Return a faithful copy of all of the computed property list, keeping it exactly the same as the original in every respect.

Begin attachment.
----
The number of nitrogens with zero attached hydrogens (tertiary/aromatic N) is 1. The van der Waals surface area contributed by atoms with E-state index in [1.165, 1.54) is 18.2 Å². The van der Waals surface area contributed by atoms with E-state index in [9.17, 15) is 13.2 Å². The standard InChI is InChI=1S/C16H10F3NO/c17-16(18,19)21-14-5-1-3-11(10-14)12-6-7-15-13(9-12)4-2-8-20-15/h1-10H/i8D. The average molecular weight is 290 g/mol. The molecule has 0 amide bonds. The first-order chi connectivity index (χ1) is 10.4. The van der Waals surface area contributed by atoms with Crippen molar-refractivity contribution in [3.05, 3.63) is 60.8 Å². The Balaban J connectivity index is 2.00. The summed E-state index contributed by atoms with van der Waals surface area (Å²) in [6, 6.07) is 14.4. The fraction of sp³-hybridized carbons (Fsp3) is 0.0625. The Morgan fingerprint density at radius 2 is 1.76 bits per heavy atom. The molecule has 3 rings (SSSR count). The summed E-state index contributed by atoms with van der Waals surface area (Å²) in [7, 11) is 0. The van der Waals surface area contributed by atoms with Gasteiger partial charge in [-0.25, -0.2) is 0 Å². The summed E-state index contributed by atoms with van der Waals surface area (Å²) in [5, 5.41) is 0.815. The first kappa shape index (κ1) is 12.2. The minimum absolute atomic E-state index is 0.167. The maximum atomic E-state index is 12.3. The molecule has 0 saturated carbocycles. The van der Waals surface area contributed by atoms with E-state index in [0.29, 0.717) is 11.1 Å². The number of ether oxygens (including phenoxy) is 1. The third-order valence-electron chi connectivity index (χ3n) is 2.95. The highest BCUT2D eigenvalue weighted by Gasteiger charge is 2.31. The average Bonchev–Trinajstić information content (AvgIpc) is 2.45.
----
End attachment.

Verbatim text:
The number of nitrogens with zero attached hydrogens (tertiary/aromatic N) is 1. The van der Waals surface area contributed by atoms with E-state index in [1.165, 1.54) is 18.2 Å². The van der Waals surface area contributed by atoms with E-state index in [9.17, 15) is 13.2 Å². The standard InChI is InChI=1S/C16H10F3NO/c17-16(18,19)21-14-5-1-3-11(10-14)12-6-7-15-13(9-12)4-2-8-20-15/h1-10H/i8D. The average molecular weight is 290 g/mol. The molecule has 0 amide bonds. The first-order chi connectivity index (χ1) is 10.4. The van der Waals surface area contributed by atoms with Crippen molar-refractivity contribution in [3.05, 3.63) is 60.8 Å². The Balaban J connectivity index is 2.00. The summed E-state index contributed by atoms with van der Waals surface area (Å²) in [6, 6.07) is 14.4. The fraction of sp³-hybridized carbons (Fsp3) is 0.0625. The Morgan fingerprint density at radius 2 is 1.76 bits per heavy atom. The molecule has 3 rings (SSSR count). The summed E-state index contributed by atoms with van der Waals surface area (Å²) in [7, 11) is 0. The van der Waals surface area contributed by atoms with Gasteiger partial charge in [-0.25, -0.2) is 0 Å². The summed E-state index contributed by atoms with van der Waals surface area (Å²) in [5, 5.41) is 0.815. The first kappa shape index (κ1) is 12.2. The minimum absolute atomic E-state index is 0.167. The maximum atomic E-state index is 12.3. The molecule has 0 saturated carbocycles. The van der Waals surface area contributed by atoms with E-state index in [0.29, 0.717) is 11.1 Å². The number of ether oxygens (including phenoxy) is 1. The third-order valence-electron chi connectivity index (χ3n) is 2.95. The highest BCUT2D eigenvalue weighted by Gasteiger charge is 2.31. The average Bonchev–Trinajstić information content (AvgIpc) is 2.45.